Lessons to learn from ‘Everyone In’
Today, our research reveals what’s happened to the 37,000 people the government says were helped by its ‘Everyone In’ scheme in England. Following on from the Kerslake Commission report, we hope our evidence will contribute to a fresh government strategy to meet its election promise to end rough sleeping by 2024.
As the coronavirus pandemic (COVID-19) was declared, the government took unprecedented action in protecting people living on England’s streets: £3.2m of dedicated funding combined with a clear ministerial instruction to get ‘everyone in’ by the weekend. Who they were, or why they were experiencing the indignity of a life on the street, no longer mattered. Lives needed to be saved.
This was a highly commendable ambition by government, which was actioned by a huge effort from city-region and local authorities, homeless support agencies and even the hotel and university sectors. It’s predicted that many lives were saved.
The first step in any drive to end homelessness must, of course, be to get people off the streets. No progressive country can justify people living on the streets. And certainly not during a historic pandemic.
Stage 1: protect
The first stage in any roadmap to end rough sleeping must be to protect people. This can be done by offering everyone at risk of rough sleeping a safe emergency bed, where they don’t put others at risk of airborne infections, such as flu or coronavirus. Anecdotal evidence suggests street homeless people are less likely to be fully vaccinated. To protect health, this approach should certainly continue until the pandemic is declared over.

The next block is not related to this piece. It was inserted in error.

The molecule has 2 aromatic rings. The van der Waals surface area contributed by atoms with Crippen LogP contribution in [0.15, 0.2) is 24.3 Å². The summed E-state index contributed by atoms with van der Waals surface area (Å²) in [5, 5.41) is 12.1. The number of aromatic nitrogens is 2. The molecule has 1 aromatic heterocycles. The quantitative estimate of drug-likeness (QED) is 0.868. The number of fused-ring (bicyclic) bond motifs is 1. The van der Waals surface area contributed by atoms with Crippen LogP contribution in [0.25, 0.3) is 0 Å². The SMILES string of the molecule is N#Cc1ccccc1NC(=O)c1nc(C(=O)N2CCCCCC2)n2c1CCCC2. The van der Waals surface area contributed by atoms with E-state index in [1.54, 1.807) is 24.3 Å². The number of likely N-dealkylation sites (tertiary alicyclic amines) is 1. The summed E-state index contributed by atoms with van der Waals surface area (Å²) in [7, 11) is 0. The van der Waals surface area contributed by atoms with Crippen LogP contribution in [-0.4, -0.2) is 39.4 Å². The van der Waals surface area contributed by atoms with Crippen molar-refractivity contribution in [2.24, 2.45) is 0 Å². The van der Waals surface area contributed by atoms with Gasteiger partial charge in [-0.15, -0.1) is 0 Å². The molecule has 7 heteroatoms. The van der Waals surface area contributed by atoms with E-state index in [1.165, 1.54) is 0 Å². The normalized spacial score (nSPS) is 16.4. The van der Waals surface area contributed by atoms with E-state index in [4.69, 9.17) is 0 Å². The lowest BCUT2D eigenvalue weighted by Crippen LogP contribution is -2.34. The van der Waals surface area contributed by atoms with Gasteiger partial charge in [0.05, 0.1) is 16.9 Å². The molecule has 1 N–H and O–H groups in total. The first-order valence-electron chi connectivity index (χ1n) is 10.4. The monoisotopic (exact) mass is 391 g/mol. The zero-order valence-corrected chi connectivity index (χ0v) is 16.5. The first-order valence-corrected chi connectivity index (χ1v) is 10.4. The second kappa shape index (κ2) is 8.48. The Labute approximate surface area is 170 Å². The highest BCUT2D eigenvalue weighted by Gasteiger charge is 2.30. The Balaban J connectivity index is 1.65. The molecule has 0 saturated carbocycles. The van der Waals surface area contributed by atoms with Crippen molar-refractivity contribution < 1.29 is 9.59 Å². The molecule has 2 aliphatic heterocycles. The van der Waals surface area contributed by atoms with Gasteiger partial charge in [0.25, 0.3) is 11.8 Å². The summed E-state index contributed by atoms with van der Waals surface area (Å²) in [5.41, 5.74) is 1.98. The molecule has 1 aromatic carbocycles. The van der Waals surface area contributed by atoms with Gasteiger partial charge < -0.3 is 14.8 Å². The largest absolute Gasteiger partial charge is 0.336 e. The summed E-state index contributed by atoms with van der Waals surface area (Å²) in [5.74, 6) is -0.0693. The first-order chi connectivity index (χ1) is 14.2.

While ‘Everyone In’ helped thousands off the streets, more people end up there every week. As long ago as 1803, a judge remarked that the underlying law of humanity means they require protection.
Stage 1: The government must clearly instruct councils to continue to provide emergency accommodation to everyone at risk of rough sleeping for at least the duration of the pandemic and make sure they have the funds to pay for it, including for people with no recourse to public funds.
Stage 2: prevent
The next stage is more complicated. Because, if people are helped off the streets without addressing the barriers that caused them to be there, more people will simply take their place. This is what happened after ‘Everyone In’ began – until government reported 37,000 people were provided with emergency accommodation but 2,700 remained on the streets in Autumn 2020.
Equally, for people to move on from emergency accommodation provided directly by the state, they must overcome the same barriers that put them on the street in the first place, including:
- Having no right to rent or being wrongly believed to
- Having no right to public funds even if legally working and paying tax
- Having insufficient housing benefit to pass a tenancy affordability check
- Having a rental refused due to discrimination or lack of a guarantor